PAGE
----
Pearson is just one of the big-name education publishers that has ties to Chicago. McGraw-Hill, Harcourt, Houghton Mifflin, and Macmillan—all those names you’ll find on the spines and copyright pages of textbooks—also have had or still have offices here. Consolidation, bankruptcy, and restructuring have brought many changes to these houses over the years. Houghton Mifflin Harcourt declared bankruptcy in 2012 and has since reorganized. McGraw-Hill recently spun off its education unit to the venture capital firm Apollo Global Management, and there is talk that something might happen between Apollo, McGraw-Hill Education, and Cengage Learning, which owns National Geographic School Publishing, which has offices in Evanston.

Today, according to Crain’s Chicago Business, Pearson, Houghton Mifflin Harcourt, and McGraw-Hill Education “control 85 percent of the $3.2 billion elementary and high-school market.” Aside from the big three, though, Chicago is home to a number of other, smaller education publishers, packagers, and content deliverers. Among them are Follett, Goodheart-Willcox, Learning Resources, and Quarasan.

liner_historyFormed in 1873 in west suburban Wheaton, Follett is now a $2.7 billion global publisher. Originally launched as a used bookstore by Charles Barnes, the company moved from Wheaton to Chicago in 1876, where Barnes sold new and used textbooks, school supplies, and stationary. In 1901, C. W. Follett joined the company, and eventually the organization evolved into a wholesaler before reorganizing as Barnes–Wilcox and eventually becoming the Follett College Book Company in 1930. (Charles Barnes went on to found what would become Barnes & Noble.) Today, Follett provides libraries, schools, and universities with a variety of educational tools and services that “fuel the learning process and spark the imagination” for students of all ages. As it has done for more than 135 years, Follett continues to evolve, moving beyond traditional textbooks to publish digital textbooks, course materials, and software.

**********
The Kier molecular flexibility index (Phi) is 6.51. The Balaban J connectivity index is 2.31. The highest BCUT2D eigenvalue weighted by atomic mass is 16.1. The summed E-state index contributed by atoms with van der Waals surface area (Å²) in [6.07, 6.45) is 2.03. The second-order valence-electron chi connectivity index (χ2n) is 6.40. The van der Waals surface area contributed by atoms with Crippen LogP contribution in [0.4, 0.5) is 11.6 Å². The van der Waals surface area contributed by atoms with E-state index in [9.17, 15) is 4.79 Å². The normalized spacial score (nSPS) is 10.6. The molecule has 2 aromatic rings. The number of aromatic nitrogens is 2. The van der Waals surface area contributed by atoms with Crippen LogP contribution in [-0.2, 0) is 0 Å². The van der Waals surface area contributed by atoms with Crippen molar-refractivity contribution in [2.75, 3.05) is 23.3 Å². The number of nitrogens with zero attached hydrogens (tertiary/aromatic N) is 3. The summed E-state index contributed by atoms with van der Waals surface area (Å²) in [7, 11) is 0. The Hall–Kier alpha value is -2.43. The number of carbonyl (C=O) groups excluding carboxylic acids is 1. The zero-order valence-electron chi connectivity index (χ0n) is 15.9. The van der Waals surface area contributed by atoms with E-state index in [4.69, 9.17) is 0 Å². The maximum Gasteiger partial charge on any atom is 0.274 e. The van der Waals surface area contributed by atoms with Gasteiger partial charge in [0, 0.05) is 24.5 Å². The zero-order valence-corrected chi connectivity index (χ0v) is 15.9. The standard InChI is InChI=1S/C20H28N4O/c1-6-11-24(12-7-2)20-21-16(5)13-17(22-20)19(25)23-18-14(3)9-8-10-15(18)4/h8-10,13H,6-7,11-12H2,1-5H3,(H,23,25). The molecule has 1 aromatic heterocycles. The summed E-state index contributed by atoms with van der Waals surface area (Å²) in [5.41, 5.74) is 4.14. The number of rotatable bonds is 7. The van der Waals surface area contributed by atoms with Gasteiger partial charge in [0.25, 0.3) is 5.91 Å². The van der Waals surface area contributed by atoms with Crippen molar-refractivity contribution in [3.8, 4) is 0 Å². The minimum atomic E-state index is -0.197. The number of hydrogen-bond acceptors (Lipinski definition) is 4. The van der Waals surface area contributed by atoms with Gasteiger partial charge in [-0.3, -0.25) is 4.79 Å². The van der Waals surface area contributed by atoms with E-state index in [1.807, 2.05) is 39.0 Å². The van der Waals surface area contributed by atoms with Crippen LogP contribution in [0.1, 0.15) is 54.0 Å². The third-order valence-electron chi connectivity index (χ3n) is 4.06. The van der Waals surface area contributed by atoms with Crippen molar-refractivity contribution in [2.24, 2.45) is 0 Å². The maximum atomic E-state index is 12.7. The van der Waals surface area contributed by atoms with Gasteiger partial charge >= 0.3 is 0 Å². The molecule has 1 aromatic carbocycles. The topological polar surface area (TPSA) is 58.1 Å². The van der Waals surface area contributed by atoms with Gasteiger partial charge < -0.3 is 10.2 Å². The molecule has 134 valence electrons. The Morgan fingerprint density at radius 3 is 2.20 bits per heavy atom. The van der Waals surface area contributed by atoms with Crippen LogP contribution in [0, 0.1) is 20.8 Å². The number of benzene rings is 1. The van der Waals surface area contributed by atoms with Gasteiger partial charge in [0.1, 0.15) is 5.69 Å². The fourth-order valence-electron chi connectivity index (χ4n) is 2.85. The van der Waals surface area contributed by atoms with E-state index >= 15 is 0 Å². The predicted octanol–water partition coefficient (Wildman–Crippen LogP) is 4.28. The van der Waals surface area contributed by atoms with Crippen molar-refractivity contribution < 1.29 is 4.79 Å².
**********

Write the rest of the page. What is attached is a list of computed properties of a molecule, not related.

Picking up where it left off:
About the time that Follett was morphing from wholesale bookseller to educational publisher, Goodheart-Willcox was entering the fray. Launched in 1921 to publish Dyke’s Automobile and Gasoline Engine Encyclopedia, the publisher has since become a leader in the field of career and technical education.

9781619601994Originally established in Chicago, Goodheart-Willcox has moved around the south suburbs a few times, from Homewood to South Holland to Tinley Park, where its current headquarters are. As the publisher has grown, it has added more titles and more subjects, moving beyond its original automotive titles to publish books on such topics as refrigeration, welding, home economics, anatomy, construction, information technology … the list goes on and on. A number of Goodheart-Willcox titles have become standards in their field: According to the company’s website, Modern Electric and Gas Refrigeration by Andrew H. Althouse was first published in 1933 and is currently in its 18th edition as Modern Refrigeration and Air Conditioning. Similarly, Modern Welding is the updated 11th edition of Modern Welding Practice, first published in 1942, and Clothes and Your Appearance by Louise Liddell, originally published in 1977, is now in its 10th edition.

While Goodheart-Willcox focuses on career and technical education, Learning Resources is targeting a much younger audience, publishing educational materials for children and their families with a focus on the PK–5 market.